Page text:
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lect2 - EL 625 Lecture 2 1 EL 625 Lecture 2 State equations...

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EL 625 Lecture 2 1 EL 625 Lecture 2 State equations of finite dimensional linear systems Continuous-time : ˙ x ( t ) = A ( t ) x ( t ) + B ( t ) u ( t ) y ( t ) = C ( t ) x ( t ) + D ( t ) u ( t ) Discrete-time : x ( t k +1 ) = A ( t k ) x ( t k ) + B ( t k ) u ( t k ) y ( t k ) = C ( t k ) x ( t k ) + D ( t k ) u ( t k ) state x ( t ) - vector of length n × 1 input u ( t ) - r × 1 output y ( t ) - m × 1 A,B,C and D are matrices of sizes n × n, n × r, m × n and m × r respectively. If A,B,C,D are functions of time timevarying If these matrices are constant with time time-invariant
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EL 625 Lecture 2 2 State Differential equations of circuits basic elements resistor, capacitor, inductor Resistor : v R ( t ) = R ( t ) i R ( t ) v R ( t ) : the voltage across the resistor i R ( t ) : the current through the resistor R ( t ) : the resistance A resistor is a ‘zero-memory’ element. B B B B B B B B B B B B B B R + v R - i R Any circuit with only resistors (a purely resistive network) has zero-memory and is of zero order (needs no states to describe it).
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EL 625 Lecture 2 3 Capacitor : i C ( t ) = ˙ q C ( t ) , q C ( t ) = C ( t ) v C ( t ) where: i C ( t ) : the current through the capacitor q C ( t ) : the electrical charge in the capacitor v C ( t ) : the voltage across the capacitor C ( t ) : the capacitance C ( t ) dv C ( t ) dt = i C ( t ) - dC ( t ) dt v C ( t ) If the capacitance does not change with time, C dv C ( t ) dt = i C ( t ) C + v C - i C
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EL 625 Lecture 2 4 Inductor : v L ( t ) = ˙ φ ( t ) , φ ( t ) = L ( t ) i L ( t ) where: i L ( t ) : the current through the inductor v L ( t ) : the voltage across the inductor φ ( t ) : the flux stored in the inductor L ( t ) : the inductance L ( t ) di L ( t ) dt = v L ( t ) - dL ( t ) dt i L ( t ) If the inductance does not change with time, L di L ( t ) dt = v L ( t ) L + v L - i L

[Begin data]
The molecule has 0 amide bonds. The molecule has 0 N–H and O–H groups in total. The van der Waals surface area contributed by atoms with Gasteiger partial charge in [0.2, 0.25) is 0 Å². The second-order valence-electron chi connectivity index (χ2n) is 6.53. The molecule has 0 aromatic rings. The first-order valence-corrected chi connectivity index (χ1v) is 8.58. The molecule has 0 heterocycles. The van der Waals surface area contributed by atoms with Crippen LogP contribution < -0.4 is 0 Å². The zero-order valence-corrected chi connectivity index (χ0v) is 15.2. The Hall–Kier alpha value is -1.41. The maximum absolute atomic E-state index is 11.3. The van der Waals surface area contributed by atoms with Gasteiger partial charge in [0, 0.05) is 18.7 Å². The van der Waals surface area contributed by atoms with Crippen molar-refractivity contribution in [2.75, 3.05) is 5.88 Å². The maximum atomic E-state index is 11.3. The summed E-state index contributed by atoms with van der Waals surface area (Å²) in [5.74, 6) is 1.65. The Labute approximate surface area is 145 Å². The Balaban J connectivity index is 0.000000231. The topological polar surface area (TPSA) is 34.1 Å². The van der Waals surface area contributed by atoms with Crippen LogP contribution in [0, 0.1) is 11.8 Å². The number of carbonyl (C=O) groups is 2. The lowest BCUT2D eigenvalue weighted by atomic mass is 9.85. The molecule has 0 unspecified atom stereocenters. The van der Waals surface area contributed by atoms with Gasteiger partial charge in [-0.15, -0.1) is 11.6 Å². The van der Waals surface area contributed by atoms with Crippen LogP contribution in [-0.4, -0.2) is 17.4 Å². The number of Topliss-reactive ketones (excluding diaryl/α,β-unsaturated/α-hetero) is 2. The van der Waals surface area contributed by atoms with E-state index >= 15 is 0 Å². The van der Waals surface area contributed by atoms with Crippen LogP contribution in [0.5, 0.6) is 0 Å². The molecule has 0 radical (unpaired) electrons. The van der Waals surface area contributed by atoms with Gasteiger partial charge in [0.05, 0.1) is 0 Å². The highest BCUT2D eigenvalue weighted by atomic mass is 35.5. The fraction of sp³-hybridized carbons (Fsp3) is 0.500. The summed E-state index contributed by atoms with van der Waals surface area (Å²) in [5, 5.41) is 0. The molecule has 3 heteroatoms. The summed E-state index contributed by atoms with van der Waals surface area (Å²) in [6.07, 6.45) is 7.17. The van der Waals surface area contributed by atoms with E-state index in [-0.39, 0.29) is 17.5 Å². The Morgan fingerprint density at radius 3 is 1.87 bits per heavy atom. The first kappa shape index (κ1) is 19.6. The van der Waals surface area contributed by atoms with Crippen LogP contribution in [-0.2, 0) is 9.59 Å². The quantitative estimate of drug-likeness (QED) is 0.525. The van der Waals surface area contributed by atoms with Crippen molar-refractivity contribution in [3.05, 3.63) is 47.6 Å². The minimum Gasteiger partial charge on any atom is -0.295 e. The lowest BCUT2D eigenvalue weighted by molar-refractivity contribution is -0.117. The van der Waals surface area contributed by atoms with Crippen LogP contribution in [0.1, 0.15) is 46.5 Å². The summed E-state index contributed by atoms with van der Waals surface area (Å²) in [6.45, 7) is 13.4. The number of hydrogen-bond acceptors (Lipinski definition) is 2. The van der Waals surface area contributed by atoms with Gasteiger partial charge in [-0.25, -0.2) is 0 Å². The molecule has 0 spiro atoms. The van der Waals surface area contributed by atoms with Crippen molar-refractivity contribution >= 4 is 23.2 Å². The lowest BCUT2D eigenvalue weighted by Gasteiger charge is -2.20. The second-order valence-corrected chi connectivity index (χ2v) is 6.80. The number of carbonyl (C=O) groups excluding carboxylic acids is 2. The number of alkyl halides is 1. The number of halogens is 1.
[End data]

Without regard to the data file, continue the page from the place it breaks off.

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EL 625 Lecture 2 5 Example : L C 1 P P P P P P P P P P P R 1 C 2 P P P P P P P P P P P R 2 + e 1 ( t ) e 2 ( t ) + + + + - i L ( t ) v L ( t ) ? ? i 1 ( t ) i 2 ( t ) v 2 ( t ) v 1 ( t ) Applying Kirchoff’s current and voltage laws, i L = i 1 + i 2 e 1 = v L + i 1 R 1 + v 1 e 1 = v L + v 2 + i 2 R 2 + e 2 From the terminal relationships of the capacitors and the inductor, ˙ v 1 = 1 C 1 i 1 ˙ v 2 = 1 C 2 i 2 ˙ i L = 1 L v L
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EL 625 Lecture 2 6 The inputs are e 1 and e 2 . The output is the voltage across the inductor, v L . Choosing as our states, i L , v 1 and v 2 , x = i L v 1 v 2 , u = e 1 e 2 , y = [ v L ] Need to express ˙ x in terms of x and the inputs, e 1 and e 2 ,. . . ˙ i L = 1 L v L But, v L is not a state variable. . . we need to express v L in terms of the state variables and the inputs. . . v L = i L - R 1 R 2 R 1 + R 2 + v 1 - R 2 R 1 + R 2 + v 2 - R 1 R 1 + R 2 + e 1 + e 2 - R 1 R 1 + R 2 ˙ i L = i L - R 1 R 2 L ( R 1 + R 2 ) + v 1 - R 2 L ( R 1 + R 2 ) + v 2 - R 1 L ( R 1 + R 2 ) + e 1 1 L + e 2 - R 1 L ( R 1 + R 2 )
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EL 625 Lecture 2 7 Similarly, i 1 = i L R 2 R 1 + R 2 + v 1 - 1 R 1 + R 2 + v 2 1 R 1 + R 2 + e 2 1 R 1 + R 2 ˙ v 1 = 1 C 1 i 1 = i L R 2 C 1 ( R 1 + R 2 ) + v 1 - 1 C 1 ( R 1 + R 2 )
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